BLM Software

Introduction

In 2010, ARCHE and Watts Crane Associates developed a user-friendly BLM tool to facilitate the practical application of BLM normalization for different regulatory applications, such as the European Water Framework Directive (WFD, 2000/60/EC).  The BLM tool is based on the chronic BLMs for Ni and estimates of risks associated with the presence of Ni in a particular freshwater environment, based on a limited set of routinely screened BLM input parameters. Because the full BLM calculations are not rapid, a quick and easy to use Microsoft Excel™-based tool was devel-oped to allow the calculation of many BLM parameters simulta-neously. 

The BLM tool consists of two main pages, i.e., an introductory page and an input/output (results) page.  The introductory page gives the user information on how to use the tool, on which input parameters are needed to run the BLM tool, and on which output (results) are generated by the model. The ambient water quality information required to run the BLM tool is listed below.

  • pH
  • Dissolved Organic Carbon (DOC) as mg/L
  • Ca2+ as mg/L or Hardness as (mg/L CaCO3)
  • Dissolved Ni concentration as µg/L

It is important to note that the BLM tool provides accurate predictions only within well-defined water chemistry boundaries. Accu-rate predictions are only estimated for Ca2+ concentrations between 3.8 and 88 mg/L, and for pH between 6.5 and 8.2.

Example

An example of the application of the BLM screening model for Ni is presented in Figure 5. In this instance, three examples have been selected (Example 1, 2, and 3). The dissolved Ni concentrations vary between 2 and 10 µg/L, the pH between 6.5 and 8, the Ca2+ concentration between 20 and 40 mg/L, and the DOC between 1 and 10 mg/L.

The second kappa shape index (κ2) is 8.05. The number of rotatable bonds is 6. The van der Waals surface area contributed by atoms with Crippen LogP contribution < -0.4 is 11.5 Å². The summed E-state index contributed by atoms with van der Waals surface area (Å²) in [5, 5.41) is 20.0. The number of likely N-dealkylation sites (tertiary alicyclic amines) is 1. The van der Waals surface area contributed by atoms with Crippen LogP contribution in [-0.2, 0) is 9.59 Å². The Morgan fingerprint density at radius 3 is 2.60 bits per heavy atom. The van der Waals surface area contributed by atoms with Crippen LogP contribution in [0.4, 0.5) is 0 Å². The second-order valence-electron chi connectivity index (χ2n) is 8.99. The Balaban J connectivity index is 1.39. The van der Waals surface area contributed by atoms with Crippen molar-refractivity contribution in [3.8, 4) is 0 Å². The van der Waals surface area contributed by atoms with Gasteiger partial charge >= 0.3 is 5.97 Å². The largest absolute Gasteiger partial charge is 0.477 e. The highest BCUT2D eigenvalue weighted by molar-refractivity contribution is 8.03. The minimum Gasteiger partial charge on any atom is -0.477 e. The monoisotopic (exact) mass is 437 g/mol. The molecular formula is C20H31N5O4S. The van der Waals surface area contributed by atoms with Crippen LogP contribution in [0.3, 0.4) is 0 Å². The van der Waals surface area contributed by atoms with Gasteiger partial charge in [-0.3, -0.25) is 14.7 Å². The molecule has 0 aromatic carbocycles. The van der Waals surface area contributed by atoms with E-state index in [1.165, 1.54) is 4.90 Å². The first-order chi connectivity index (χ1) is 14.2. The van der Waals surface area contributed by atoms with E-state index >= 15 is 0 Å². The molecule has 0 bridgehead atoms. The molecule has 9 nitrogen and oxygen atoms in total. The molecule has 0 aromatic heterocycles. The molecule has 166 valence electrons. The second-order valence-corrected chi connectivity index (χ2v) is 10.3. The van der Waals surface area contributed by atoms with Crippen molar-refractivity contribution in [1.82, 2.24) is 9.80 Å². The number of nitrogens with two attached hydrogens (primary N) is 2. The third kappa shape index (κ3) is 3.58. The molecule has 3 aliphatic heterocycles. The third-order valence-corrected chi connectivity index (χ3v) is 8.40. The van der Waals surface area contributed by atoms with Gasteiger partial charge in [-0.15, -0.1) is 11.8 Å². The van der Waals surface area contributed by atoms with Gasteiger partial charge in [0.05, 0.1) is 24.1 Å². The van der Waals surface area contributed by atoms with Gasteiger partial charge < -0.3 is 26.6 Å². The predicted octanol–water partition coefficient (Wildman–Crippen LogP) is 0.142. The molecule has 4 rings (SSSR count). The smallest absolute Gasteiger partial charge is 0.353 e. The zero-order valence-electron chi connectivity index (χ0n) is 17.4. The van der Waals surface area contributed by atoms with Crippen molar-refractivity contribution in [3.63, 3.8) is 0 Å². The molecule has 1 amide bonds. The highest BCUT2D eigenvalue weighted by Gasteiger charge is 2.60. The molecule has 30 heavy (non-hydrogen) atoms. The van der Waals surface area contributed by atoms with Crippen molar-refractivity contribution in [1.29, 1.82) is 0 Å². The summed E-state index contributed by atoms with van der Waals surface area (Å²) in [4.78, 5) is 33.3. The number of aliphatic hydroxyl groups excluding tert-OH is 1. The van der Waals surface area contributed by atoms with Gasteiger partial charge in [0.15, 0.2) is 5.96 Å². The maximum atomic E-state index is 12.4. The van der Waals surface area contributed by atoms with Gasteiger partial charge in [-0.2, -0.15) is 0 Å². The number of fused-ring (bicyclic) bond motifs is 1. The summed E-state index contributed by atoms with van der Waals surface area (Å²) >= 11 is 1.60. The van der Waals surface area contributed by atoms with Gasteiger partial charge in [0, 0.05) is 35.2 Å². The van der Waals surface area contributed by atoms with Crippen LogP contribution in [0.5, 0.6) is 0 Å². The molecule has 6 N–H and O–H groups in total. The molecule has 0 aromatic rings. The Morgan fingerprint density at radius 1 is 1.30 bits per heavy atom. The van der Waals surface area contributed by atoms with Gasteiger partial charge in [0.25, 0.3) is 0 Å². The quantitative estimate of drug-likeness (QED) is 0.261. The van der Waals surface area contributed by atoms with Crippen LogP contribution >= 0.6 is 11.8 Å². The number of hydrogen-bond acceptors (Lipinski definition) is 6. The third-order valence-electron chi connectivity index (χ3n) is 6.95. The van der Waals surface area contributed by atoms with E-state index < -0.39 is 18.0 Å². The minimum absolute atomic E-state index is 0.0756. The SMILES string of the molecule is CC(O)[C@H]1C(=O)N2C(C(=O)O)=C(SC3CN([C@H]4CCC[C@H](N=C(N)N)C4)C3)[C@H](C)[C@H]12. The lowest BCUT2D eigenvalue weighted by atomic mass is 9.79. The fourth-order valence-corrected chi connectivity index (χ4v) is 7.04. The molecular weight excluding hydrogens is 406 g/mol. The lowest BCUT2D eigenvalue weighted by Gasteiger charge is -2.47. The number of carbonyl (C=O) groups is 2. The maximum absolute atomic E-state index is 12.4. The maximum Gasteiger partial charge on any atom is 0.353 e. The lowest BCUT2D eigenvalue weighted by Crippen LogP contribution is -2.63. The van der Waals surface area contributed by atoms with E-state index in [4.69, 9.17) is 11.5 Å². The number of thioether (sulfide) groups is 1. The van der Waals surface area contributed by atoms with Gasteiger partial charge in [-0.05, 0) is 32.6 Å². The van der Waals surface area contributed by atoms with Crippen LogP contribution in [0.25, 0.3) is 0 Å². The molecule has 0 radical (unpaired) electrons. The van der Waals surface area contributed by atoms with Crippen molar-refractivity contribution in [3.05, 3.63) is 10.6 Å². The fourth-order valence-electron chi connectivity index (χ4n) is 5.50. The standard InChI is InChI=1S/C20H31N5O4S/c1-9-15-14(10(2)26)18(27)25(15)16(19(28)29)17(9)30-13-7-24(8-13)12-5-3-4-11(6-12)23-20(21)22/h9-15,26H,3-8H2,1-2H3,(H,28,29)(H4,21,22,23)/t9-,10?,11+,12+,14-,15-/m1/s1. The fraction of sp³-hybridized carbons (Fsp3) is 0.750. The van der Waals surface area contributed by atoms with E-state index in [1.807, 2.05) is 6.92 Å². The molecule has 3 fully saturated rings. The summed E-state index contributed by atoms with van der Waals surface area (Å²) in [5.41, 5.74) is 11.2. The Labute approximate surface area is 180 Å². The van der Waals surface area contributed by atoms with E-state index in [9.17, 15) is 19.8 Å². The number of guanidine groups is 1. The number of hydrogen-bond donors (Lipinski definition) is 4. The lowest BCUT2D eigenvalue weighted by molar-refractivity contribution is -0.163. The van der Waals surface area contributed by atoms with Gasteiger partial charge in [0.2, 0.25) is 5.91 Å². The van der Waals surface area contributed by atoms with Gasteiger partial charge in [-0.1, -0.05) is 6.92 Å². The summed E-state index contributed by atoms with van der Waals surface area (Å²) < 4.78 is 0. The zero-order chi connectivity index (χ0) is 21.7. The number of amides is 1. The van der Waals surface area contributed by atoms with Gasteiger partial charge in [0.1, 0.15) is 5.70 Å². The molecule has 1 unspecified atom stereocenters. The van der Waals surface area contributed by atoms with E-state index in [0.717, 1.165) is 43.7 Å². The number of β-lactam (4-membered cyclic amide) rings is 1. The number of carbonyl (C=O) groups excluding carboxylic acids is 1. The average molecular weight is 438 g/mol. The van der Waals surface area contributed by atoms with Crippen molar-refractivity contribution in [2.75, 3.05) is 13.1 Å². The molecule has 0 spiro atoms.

Entering the required input parameters for the BLM screening tool resulted in the calculation of the bioavailable PNEC value (as µg/L), the BioF6 for Ni, the bioavailable Ni (as µg/L), and the risk characterization ratio (RCR).

The site-specific PNEC value is estimated using the approach as described in this fact sheet. Through the use of a BioF, differences in bioavailability are accounted for by adjustments to the monitor-ing data but the environmental quality standard (EQS) remains the same. The BioF is calculated as follows: 

BioF = Generic PNEC7/site-specific PNEC

The model also provides bioavailable predicted environmental concentrations (PEC) values which are calculated as follows:

bioavailable PEC = Dissolved Ni concentration * BioF

Finally the screening model also provides calculations of the risks associated with the presence of Ni in the freshwater environment. The RCR is calculated as the ratio between the PEC and the PNEC values.  

Figure 5

Figure 5:  Example of results calculated in the BLM screening tool8

 

6. The BioF is the bioavailability factor is based on a comparison between the expected bioavailability at the reference site and that relating to site-specific conditions.

7. Generic PNEC is a PNEC estimated using realistic worst case conditions, representing a PNEC of ‘high bioavailability.’

8. The Local EQS (dissolved) (µg/L) is the calculated dissolved concentration of metal that is equivalent the EQSbioavailabe at the local water conditions at the site. This can be considered to be equivalent to a site-specific PNEC for dissolved nickel.